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Koul H.K.,Health science Center | Koul H.K.,Feist Weiller Cancer Center | Koul H.K.,Veterans Administration Medical Center | Pal M.,Health science Center | And 3 more authors.
Genes and Cancer | Year: 2013

Mitogen-activated protein kinases (MAPKs) mediate a wide variety of cellular behaviors in response to extracellular stimuli. One of the main subgroups, the p38 MAP kinases, has been implicated in a wide range of complex biologic processes, such as cell proliferation, cell differentiation, cell death, cell migration, and invasion. Dysregulation of p38 MAPK levels in patients are associated with advanced stages and short survival in cancer patients (e.g., prostate, breast, bladder, liver, and lung cancer). p38 MAPK plays a dual role as a regulator of cell death, and it can either mediate cell survival or cell death depending not only on the type of stimulus but also in a cell type specific manner. In addition to modulating cell survival, an essential role of p38 MAPK in modulation of cell migration and invasion offers a distinct opportunity to target this pathway with respect to tumor metastasis. The specific function of p38 MAPK appears to depend not only on the cell type but also on the stimuli and/or the isoform that is activated. p38 MAPK signaling pathway is activated in response to diverse stimuli and mediates its function by components downstream of p38. Extrapolation of the knowledge gained from laboratory findings is essential to address the clinical significance of p38 MAPK signaling pathways. The goal of this review is to provide an overview on recent progress made in defining the functions of p38 MAPK pathways with respect to solid tumor biology and generate testable hypothesis with respect to the role of p38 MAPK as an attractive target for intervention of solid tumors. © The Author(s) 2013.


Li W.,Health science Center in Shreveport | Li W.,Hebei University | Liu J.,Health science Center in Shreveport | Jackson K.,Health science Center in Shreveport | And 2 more authors.
PLoS ONE | Year: 2014

Shikonin, a small-molecule natural product which inhibits the activity of pyruvate kinase M2 (PKM2), has been studied as an anti-cancer drug candidate in human cancer models. Here, our results demonstrate that shikonin is able to sensitize human breast cancer cells to chemotherapy by paclitaxel (taxol). Human breast adenocarcinoma MBA-MD-231 cells, which have higher levels of PKM2 expression and activity compared with MCF-7 cells, were selected to study further. The concentrations of shikonin and taxol were first selected at which they did not significantly induce cytotoxicity when treated alone, whereas the combination induced apoptosis. Surprisingly, PKM2 activity was decreased by shikonin, but not by the combination treatment. To identify the potential targets of this combination, human phospho-kinase antibody array analysis was performed and results indicated that the combination treatment inhibited the activation of ERK, Akt, and p70S6 kinases, which are known to contribute to breast cancer progression. Finally, how the combination affects breast cancer cell growth in vivo was tested using a xenograft tumor model. The results indicated that shikonin plus taxol prolonged animal survival and reduced tumor size than the vehicle treatment group. In summary, our results suggest that shikonin has a potential as an adjuvant for breast cancer therapy. © 2014 Li et al.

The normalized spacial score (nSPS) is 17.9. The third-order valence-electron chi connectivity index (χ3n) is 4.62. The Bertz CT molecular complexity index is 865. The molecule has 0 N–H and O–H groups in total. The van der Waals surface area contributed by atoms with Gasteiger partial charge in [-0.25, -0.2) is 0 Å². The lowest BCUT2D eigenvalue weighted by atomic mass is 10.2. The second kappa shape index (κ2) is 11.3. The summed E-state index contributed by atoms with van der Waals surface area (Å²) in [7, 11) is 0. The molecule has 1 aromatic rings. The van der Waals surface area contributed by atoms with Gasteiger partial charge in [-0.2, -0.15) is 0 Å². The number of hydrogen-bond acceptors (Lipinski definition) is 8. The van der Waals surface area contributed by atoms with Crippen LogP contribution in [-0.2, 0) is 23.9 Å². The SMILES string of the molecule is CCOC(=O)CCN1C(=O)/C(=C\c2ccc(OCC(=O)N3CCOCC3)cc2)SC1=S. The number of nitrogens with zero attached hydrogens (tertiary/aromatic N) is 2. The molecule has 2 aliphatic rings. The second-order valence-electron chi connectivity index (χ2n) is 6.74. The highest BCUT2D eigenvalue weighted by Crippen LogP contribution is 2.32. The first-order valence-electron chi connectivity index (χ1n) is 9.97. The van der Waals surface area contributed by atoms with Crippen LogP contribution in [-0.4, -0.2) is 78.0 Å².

Schumacher J.R.,University of Wisconsin - Madison | Hall A.G.,University of Florida | Davis T.C.,Feist Weiller Cancer Center | Davis T.C.,Louisiana State University Health Sciences Center | And 2 more authors.
Medical Care | Year: 2013